Following a week of record-breaking heat, some cities will find the opportunity to turn the air conditioners off and pull out the sweatshirts as cool air settles in for a few days.
A strong cold front will be responsible for sending a much cooler air mass across the Great Lakes and Northeast through early next week. High temperatures will be cut 5 F to 15 F compared to highs this past week.
"From New York City to Washington, D.C., highs in the 90s will be replaced with highs in the upper 70s and lower 80s to start the new week," AccuWeather Meteorologist Renee Duff said.
The recent heat broke records on Friday in several cities including Philadelphia, Boston, Providence, R.I., and Trenton, N.J. among others.
Philadelphia also set a new record for the highest overnight low temperature Saturday morning. The temperature only dropped to 80 F which is the warmest low for the month of September on record.
The cooldown will put an end to records being broken and will allow folks to give their air conditioners a break and to open a few windows during the day.
While the air will feel cooler as compared to past days, temperatures will actually be around normal or just slightly below for this time of the year.
Perhaps the most noticeable aspect of this airmass will be the drop in humidity. Steamy, July-like air brought very uncomfortable conditions to the Northeast over the past few days but improvement is expected.
Dew points, a variable used to determine how much moisture is in the air, will drop from the 70s to the upper 40s and lower 50s, resulting in a change from oppressive to much more pleasant conditions.
High pressure will follow the front and remain positioned across the Northeast through Tuesday. This will help keep sunshine and dry conditions around for a while.
"The weather will give residents an excellent opportunity to take part in outdoor activities," Duff said.
Cooler and less humid days will lead to chilly nights across the Northeast, especially in some of the lower spots across the Appalachians where temperatures will dip into the 40s.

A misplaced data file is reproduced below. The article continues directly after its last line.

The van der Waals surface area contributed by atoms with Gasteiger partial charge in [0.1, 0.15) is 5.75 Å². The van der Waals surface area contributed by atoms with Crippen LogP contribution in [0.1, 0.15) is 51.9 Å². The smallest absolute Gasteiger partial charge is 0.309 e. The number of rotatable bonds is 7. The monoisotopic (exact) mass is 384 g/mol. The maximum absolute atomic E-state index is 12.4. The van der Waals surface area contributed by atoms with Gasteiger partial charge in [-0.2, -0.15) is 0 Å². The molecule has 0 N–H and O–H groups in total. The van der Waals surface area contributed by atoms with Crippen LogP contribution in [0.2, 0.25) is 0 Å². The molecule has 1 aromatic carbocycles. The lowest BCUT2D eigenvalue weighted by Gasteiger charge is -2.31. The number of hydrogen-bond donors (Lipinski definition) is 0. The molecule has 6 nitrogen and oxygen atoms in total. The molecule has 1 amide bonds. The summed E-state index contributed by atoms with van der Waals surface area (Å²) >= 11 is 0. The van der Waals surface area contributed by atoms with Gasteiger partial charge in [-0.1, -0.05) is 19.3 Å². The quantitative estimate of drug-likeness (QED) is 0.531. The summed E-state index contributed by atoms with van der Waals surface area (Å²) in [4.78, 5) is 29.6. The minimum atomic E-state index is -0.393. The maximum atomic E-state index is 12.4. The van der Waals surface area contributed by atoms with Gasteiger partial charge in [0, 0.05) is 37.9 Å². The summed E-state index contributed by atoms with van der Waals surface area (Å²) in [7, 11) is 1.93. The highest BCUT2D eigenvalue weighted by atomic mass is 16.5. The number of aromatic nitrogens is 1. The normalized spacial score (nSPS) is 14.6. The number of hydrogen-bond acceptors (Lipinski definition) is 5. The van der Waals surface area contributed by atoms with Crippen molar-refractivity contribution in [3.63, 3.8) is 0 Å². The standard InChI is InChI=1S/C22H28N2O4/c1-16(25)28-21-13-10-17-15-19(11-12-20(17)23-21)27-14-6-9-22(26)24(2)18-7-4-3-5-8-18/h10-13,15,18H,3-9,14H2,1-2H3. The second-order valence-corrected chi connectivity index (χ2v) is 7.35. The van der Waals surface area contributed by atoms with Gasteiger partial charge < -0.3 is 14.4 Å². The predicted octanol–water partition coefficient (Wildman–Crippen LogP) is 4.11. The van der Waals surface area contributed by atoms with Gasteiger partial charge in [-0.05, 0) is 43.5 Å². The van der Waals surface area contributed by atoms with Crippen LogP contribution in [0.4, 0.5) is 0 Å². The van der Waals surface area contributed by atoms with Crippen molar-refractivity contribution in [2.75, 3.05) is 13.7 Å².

Areas closer to the Interstate 95 corridor and the coast will feel temperatures drop into the 50s and lower 60s. Those planning on heading out at night will need to grab a sweatshirt.
Did we experience the last of summer this past week?
It is a fair question to ask whether or not summer is over with now that we are approaching the halfway point of September.
While astronomical autumn does not begin until Sept. 22, meteorological autumn began on Sept. 1, denoting a season change from the year's warmest months to a season where the temperature is rapidly declining.
"While this weekend is likely the last of the true summerlike heat and humidity, temperatures will largely remain above normal for the remainder of September," AccuWeather Long-Range Meteorologist Ed Vallee said.
A brief surge of warmth is expected towards the middle of next week as a southerly flow returns to the Northeast. Temperatures will return to the middle to upper 80s for the Interstate 95 corridor while upper 70s will be found farther west.
However, just as quickly as temperatures rise, another cooldown is set to arrive again toward the end of next week.
"Cold fronts will become more common across the Northeast through the rest of September," Vallee said.
This roller coaster-type weather pattern is typical for autumn months and will only increase in frequency and magnitude through November.
"This will lead to a few warm and muggy days, but these will be relieved by cooler, more fall-like days," Vallee said. "Overall though, we expect warmer temperatures to win out over the cooler temperatures through the rest of the month."
AccuWeather is calling for a warm and dry autumn season across the Northeast. For more details, check out the AccuWeather 2016 U.S. fall forecast.